DAILY FILM DOSE: A Daily Film Appreciation and Review Blog: SWEENEY TODD

Friday, 28 December 2007


Sweeney Todd (2007) dir. Tim Burton
Starring: Johnny Depp, Helena Bonham Carter, Alan Rickman, Timothy Spall, Sacha Baron Cohen, Jamie Campbell Bower


Note: I'm writing this review not knowing anything about the original musical. I feel like the victim of false advertising. Though I knew “Sweeney Todd” was based on a Broadway musical the trailer featured virtually no singing whatsoever. In fact, 90% of the film is music and song. And not just the occasional song, it’s like one continuous musical number interrupted by brief moments of dialogue. No disrespect to Stephen Sondheim whose songs and music are complex and intricate but for many people unfamiliar with the material it will likely be an inpenetrable film. Some will see the brilliance in adapting Sondheim's music to the screen, others, like me, will have difficulty seeing past Johnny Depp singing his dialogue.

Depp plays “Benjamin Barker” who returns to home to London, on a mission to exact revenge on the men who kidnapped and killed his wife many years ago. Since then Barker has changed his name to “Sweeney Todd”, and is now a murderous sadistic maniac with a death wish. He befriends a local meat pie maker Mrs. Lovett (Helena Bonham Carter) and he sets up a barbershop in her attic where he will perform his bloody revenge killings. They work together to find and lure his victims to the shop where he shaves them, cuts their throat and discards the bodies to be ground up into Lovett’s meat pies.

Perhaps I’m the wrong person to review this film because though I don’t mind actors ‘singing’ their dialogue when it’s on stage, I most certainly find it unwatchable on screen. Each scene would start out with traditional dialogue, and just when the scene would get creepy or interesting the characters would suddenly start singing. Nothing zaps the tension out of scene more than the characters breaking out into showtunes. For example, the first confrontation with his nemesis Judge Turbin (Alan Rickman): Todd invites Turbin to sit in his chair for a shave. This is the moment Todd’s been waiting for years, to have the kidnappers of his wife vulnerable and ready to die. But then Rickman and Depp start bellowing the harmonizing song “Pretty Women”. I immediately fell out of the scene, and into a different movie – a movie I didn’t want to see. So, perhaps it’s my ignorance with the material or my stubbornness to accept music and song in a dark tale of murder, but either way it was a frustrating experience.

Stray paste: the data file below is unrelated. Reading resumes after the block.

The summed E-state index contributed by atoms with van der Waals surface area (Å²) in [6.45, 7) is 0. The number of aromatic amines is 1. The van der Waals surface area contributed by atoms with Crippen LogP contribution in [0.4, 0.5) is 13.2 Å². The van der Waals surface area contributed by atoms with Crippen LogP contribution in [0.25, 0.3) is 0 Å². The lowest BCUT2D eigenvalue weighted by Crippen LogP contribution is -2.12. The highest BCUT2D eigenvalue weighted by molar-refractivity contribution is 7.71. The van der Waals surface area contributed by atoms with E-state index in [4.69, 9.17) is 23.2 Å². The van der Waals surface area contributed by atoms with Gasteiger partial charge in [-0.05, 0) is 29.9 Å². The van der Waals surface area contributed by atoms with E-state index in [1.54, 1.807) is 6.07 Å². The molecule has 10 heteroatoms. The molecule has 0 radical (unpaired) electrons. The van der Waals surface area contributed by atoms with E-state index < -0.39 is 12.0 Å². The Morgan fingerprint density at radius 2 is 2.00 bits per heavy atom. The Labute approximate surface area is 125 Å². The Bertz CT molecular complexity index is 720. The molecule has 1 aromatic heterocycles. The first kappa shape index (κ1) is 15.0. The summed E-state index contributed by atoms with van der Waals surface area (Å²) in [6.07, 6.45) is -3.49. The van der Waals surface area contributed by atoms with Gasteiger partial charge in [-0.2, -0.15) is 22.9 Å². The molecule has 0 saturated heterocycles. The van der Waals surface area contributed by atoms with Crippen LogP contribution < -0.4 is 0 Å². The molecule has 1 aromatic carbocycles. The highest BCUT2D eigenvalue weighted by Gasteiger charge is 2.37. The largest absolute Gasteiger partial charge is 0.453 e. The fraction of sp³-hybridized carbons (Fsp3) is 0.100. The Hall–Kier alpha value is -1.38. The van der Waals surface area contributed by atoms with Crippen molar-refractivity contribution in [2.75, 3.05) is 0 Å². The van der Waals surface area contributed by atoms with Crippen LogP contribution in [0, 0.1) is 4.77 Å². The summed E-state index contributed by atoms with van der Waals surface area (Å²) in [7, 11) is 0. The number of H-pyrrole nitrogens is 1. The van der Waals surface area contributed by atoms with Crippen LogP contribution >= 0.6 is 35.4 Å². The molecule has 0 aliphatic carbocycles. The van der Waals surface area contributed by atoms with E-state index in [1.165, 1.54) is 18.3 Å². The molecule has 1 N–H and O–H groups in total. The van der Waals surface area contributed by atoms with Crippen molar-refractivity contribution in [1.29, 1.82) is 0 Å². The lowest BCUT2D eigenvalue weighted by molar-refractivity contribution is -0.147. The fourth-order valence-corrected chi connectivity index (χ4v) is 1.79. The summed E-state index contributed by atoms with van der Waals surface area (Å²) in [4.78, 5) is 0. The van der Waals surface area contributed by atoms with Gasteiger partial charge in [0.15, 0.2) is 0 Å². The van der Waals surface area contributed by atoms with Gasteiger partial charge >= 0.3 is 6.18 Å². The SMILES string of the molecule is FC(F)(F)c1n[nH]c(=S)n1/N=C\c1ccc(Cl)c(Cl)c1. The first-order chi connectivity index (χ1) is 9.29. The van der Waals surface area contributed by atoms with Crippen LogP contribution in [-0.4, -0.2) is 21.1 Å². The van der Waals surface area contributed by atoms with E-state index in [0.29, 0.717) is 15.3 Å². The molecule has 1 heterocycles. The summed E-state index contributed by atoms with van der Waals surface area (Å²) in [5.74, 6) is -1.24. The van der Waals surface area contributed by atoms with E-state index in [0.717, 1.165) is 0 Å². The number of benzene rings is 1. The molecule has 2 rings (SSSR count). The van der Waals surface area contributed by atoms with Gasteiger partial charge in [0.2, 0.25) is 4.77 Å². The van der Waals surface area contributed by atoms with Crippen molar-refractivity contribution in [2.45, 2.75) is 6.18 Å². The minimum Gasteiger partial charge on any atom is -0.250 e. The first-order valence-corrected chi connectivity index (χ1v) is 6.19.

The potential for what “Sweeney Todd” could have been is evidenced in the third act when the film conspicuously holds back the songs and finishes the story off with a more traditional dialogue-driven narrative. The final 20 minutes, which saves the film from an even lower rating from me, is a fantastic bloody and tragic climax worthy of its Italian operas roots, and I don’t think it’s a coincidence the singing was minimalized to a few verses.

I think Tim Burton is a good director with a unique sense of style and design, but unfortunately the design team seemed to be on auto-pilot with this one. There were few visual surprises as most of everything we see in the film is recycled from “Edward Scissorhands” and “Sleepy Hollow”. There’s Johnny Depp’s costume and hair which we’ve seen before in “Scissorhands”, Johanna’s died-blonde heroine - a twin of Winona Ryder’s and Christina Ricci’s characters from “Scissorhands” and “Sleepy Hollow” - plus there’s the pasty white powdered goth skin and Dariusz Wolski’s colour-drained cinematography – all of which is typical Burton stuff.